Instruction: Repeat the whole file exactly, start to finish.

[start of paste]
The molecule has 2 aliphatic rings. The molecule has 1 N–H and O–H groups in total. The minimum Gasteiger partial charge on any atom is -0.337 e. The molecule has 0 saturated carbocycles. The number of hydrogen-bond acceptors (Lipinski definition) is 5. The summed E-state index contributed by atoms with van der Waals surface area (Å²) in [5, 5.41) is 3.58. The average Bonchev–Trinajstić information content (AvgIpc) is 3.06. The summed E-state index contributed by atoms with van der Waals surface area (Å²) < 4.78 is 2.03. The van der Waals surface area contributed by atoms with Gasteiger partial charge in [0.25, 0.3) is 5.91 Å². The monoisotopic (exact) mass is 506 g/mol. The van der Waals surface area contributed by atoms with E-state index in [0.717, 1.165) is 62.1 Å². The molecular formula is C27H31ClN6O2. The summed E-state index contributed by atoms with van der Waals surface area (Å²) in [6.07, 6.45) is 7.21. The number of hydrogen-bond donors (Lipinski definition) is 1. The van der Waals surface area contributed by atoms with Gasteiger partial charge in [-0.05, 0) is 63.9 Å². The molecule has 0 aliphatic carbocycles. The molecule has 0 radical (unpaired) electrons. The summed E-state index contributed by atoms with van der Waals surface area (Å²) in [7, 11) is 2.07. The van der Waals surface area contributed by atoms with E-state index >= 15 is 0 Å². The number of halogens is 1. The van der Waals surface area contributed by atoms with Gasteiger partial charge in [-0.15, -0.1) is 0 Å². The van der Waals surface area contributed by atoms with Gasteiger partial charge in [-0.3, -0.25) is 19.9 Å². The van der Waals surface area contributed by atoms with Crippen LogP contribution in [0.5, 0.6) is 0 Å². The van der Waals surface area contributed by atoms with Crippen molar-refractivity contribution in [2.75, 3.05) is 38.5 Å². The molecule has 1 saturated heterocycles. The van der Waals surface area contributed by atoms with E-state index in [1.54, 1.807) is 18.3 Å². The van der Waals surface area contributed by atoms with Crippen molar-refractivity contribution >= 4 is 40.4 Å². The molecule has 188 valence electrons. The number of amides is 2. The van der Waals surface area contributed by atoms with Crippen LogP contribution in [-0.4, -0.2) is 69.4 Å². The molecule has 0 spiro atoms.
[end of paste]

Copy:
The molecule has 2 aliphatic rings. The molecule has 1 N–H and O–H groups in total. The minimum Gasteiger partial charge on any atom is -0.337 e. The molecule has 0 saturated carbocycles. The number of hydrogen-bond acceptors (Lipinski definition) is 5. The summed E-state index contributed by atoms with van der Waals surface area (Å²) in [5, 5.41) is 3.58. The average Bonchev–Trinajstić information content (AvgIpc) is 3.06. The summed E-state index contributed by atoms with van der Waals surface area (Å²) < 4.78 is 2.03. The van der Waals surface area contributed by atoms with Gasteiger partial charge in [0.25, 0.3) is 5.91 Å². The monoisotopic (exact) mass is 506 g/mol. The van der Waals surface area contributed by atoms with E-state index in [0.717, 1.165) is 62.1 Å². The molecular formula is C27H31ClN6O2. The summed E-state index contributed by atoms with van der Waals surface area (Å²) in [6.07, 6.45) is 7.21. The number of hydrogen-bond donors (Lipinski definition) is 1. The van der Waals surface area contributed by atoms with Gasteiger partial charge in [-0.05, 0) is 63.9 Å². The molecule has 0 aliphatic carbocycles. The molecule has 0 radical (unpaired) electrons. The summed E-state index contributed by atoms with van der Waals surface area (Å²) in [7, 11) is 2.07. The van der Waals surface area contributed by atoms with E-state index >= 15 is 0 Å². The number of halogens is 1. The van der Waals surface area contributed by atoms with Gasteiger partial charge in [-0.15, -0.1) is 0 Å². The van der Waals surface area contributed by atoms with Gasteiger partial charge in [-0.3, -0.25) is 19.9 Å². The van der Waals surface area contributed by atoms with Crippen LogP contribution in [0.5, 0.6) is 0 Å². The van der Waals surface area contributed by atoms with Crippen molar-refractivity contribution in [2.75, 3.05) is 38.5 Å². The molecule has 1 saturated heterocycles. The van der Waals surface area contributed by atoms with E-state index in [1.54, 1.807) is 18.3 Å². The van der Waals surface area contributed by atoms with Crippen molar-refractivity contribution >= 4 is 40.4 Å². The molecule has 188 valence electrons. The number of amides is 2. The van der Waals surface area contributed by atoms with Crippen LogP contribution in [-0.4, -0.2) is 69.4 Å². The molecule has 0 spiro atoms.